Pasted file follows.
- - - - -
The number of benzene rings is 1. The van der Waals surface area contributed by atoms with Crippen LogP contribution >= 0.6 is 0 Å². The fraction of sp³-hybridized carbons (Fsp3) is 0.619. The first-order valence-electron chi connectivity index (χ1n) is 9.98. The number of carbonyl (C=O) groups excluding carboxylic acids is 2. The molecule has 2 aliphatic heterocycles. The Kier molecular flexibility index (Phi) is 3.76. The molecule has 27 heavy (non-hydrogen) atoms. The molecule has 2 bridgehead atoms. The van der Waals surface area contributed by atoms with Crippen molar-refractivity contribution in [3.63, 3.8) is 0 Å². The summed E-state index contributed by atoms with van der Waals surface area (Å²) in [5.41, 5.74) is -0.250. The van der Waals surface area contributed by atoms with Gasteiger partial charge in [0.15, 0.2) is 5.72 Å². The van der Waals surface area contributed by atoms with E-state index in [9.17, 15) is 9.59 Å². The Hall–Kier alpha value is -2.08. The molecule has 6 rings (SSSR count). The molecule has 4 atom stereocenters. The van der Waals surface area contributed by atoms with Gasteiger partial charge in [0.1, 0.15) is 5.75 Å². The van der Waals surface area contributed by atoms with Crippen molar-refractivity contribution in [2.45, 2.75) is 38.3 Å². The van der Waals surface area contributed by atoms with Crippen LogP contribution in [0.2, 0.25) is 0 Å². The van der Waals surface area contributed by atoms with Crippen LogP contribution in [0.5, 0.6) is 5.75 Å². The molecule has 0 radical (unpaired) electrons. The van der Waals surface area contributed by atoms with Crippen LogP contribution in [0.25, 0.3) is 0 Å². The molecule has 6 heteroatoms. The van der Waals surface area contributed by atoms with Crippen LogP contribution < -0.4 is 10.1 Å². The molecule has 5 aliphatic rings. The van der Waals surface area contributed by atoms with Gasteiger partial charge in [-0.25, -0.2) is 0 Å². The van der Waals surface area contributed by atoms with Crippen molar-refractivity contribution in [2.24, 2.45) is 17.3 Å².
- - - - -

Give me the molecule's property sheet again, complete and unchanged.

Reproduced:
The number of benzene rings is 1. The van der Waals surface area contributed by atoms with Crippen LogP contribution >= 0.6 is 0 Å². The fraction of sp³-hybridized carbons (Fsp3) is 0.619. The first-order valence-electron chi connectivity index (χ1n) is 9.98. The number of carbonyl (C=O) groups excluding carboxylic acids is 2. The molecule has 2 aliphatic heterocycles. The Kier molecular flexibility index (Phi) is 3.76. The molecule has 27 heavy (non-hydrogen) atoms. The molecule has 2 bridgehead atoms. The van der Waals surface area contributed by atoms with Crippen molar-refractivity contribution in [3.63, 3.8) is 0 Å². The summed E-state index contributed by atoms with van der Waals surface area (Å²) in [5.41, 5.74) is -0.250. The van der Waals surface area contributed by atoms with Gasteiger partial charge in [0.15, 0.2) is 5.72 Å². The van der Waals surface area contributed by atoms with E-state index in [9.17, 15) is 9.59 Å². The Hall–Kier alpha value is -2.08. The molecule has 6 rings (SSSR count). The molecule has 4 atom stereocenters. The van der Waals surface area contributed by atoms with Gasteiger partial charge in [0.1, 0.15) is 5.75 Å². The van der Waals surface area contributed by atoms with Crippen molar-refractivity contribution in [2.45, 2.75) is 38.3 Å². The van der Waals surface area contributed by atoms with Crippen LogP contribution in [0.2, 0.25) is 0 Å². The van der Waals surface area contributed by atoms with Crippen LogP contribution in [0.5, 0.6) is 5.75 Å². The molecule has 0 radical (unpaired) electrons. The van der Waals surface area contributed by atoms with Crippen LogP contribution in [0.25, 0.3) is 0 Å². The molecule has 6 heteroatoms. The van der Waals surface area contributed by atoms with Crippen LogP contribution < -0.4 is 10.1 Å². The molecule has 5 aliphatic rings. The van der Waals surface area contributed by atoms with Gasteiger partial charge in [-0.25, -0.2) is 0 Å². The van der Waals surface area contributed by atoms with Crippen molar-refractivity contribution in [2.24, 2.45) is 17.3 Å².